Central to the cases is the fact that the Natural Gas Act confers exclusive authority over the export of natural gas on the Department of Energy, whereas FERC is only responsible for the siting of LNG facilities.  The court reasoned that FERC’s approval of LNG facilities are not the proximate cause of gas exports, which only DOE can approve.  Therefore, FERC need not consider environmental impacts related to market forces that could increase domestic production of gas and the use of gas outside of the United States.

 These same projects face challenges brought by the same NGOs against DOE in which the issue is whether DOE complied with NEPA in authorizing exports of LNG.  The Freeport and Sabine Pass courts “express no opinion” on the merits of the DOE cases.  Still, it seems that the relationship between export approvals and operation of global gas markets is at least as attenuated as FERC’s authorization to construct facilities.  My sense is that DOE will likely prevail there as well.

The National Environmental Policy Act: What Constitutes Segmentation and a “Direct” Environmental Impact?

Posted on February 14, 2014 by Thomas Hnasko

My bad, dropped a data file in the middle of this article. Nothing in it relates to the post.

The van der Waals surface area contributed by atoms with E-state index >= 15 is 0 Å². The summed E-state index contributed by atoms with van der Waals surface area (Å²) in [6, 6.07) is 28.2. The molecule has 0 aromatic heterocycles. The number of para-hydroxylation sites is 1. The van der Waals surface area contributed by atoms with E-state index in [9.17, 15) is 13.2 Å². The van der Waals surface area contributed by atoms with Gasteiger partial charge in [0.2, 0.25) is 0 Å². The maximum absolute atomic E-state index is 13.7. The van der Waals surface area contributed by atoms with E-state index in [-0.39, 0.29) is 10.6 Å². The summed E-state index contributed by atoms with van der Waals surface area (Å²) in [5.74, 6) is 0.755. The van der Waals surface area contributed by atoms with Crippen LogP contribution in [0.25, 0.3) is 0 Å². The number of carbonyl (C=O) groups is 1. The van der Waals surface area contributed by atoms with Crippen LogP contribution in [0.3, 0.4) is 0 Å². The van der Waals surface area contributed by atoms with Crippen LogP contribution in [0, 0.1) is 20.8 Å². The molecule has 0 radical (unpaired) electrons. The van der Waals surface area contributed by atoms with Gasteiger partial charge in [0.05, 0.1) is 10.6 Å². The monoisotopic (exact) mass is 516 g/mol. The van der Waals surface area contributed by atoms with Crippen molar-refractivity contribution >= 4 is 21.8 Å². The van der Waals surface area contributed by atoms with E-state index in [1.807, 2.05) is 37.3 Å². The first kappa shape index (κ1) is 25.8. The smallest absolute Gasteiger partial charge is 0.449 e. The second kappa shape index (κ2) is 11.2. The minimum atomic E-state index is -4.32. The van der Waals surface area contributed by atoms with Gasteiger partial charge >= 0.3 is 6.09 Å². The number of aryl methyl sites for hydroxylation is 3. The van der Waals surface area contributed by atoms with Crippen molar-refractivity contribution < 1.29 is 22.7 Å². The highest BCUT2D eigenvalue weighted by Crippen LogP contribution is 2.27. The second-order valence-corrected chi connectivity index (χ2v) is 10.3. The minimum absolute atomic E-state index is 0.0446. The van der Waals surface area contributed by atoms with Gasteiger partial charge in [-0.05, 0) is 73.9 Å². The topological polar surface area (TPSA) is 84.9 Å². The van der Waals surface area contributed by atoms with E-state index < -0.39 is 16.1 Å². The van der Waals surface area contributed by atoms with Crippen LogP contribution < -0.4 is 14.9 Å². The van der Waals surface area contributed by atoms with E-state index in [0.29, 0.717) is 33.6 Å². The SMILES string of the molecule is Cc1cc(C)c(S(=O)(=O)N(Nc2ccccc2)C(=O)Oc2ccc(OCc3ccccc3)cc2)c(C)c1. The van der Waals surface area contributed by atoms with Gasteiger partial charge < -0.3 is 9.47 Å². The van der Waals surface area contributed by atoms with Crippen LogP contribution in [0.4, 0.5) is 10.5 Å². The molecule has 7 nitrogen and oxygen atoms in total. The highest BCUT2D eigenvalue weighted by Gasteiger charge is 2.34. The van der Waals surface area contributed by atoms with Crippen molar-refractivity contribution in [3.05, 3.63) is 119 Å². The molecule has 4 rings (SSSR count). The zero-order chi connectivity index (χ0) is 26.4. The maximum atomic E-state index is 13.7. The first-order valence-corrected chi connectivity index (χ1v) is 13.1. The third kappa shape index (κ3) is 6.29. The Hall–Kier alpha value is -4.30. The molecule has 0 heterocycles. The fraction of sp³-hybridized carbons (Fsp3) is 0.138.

On February 11, 2013, the United States District Court for the District of New Mexico denied a Motion for Preliminary Injunction filed by the Village of Logan, seeking to compel the Bureau of Reclamation (“BOR”) to perform an environmental impact statement (“EIS”) for the Ute Lake Diversion Project in eastern New Mexico. The BOR issued an environmental assessment (“EA”), which failed to analyze the foreseeable impacts to Ute Lake based on the design capacity of the intake structure to withdraw 24,000 acre-feet per year (“af/yr”). The BOR contended that, while contracts had been issued to deliver the full 24,000 af/yr of water, the project which it funded was limited to withdrawals from the lake of only 16,450 af/yr. Significantly, the environmental and socioeconomic impacts of 16,450 af/yr paled in comparison to the projected impacts resulting from withdrawals of 24,000 af/yr.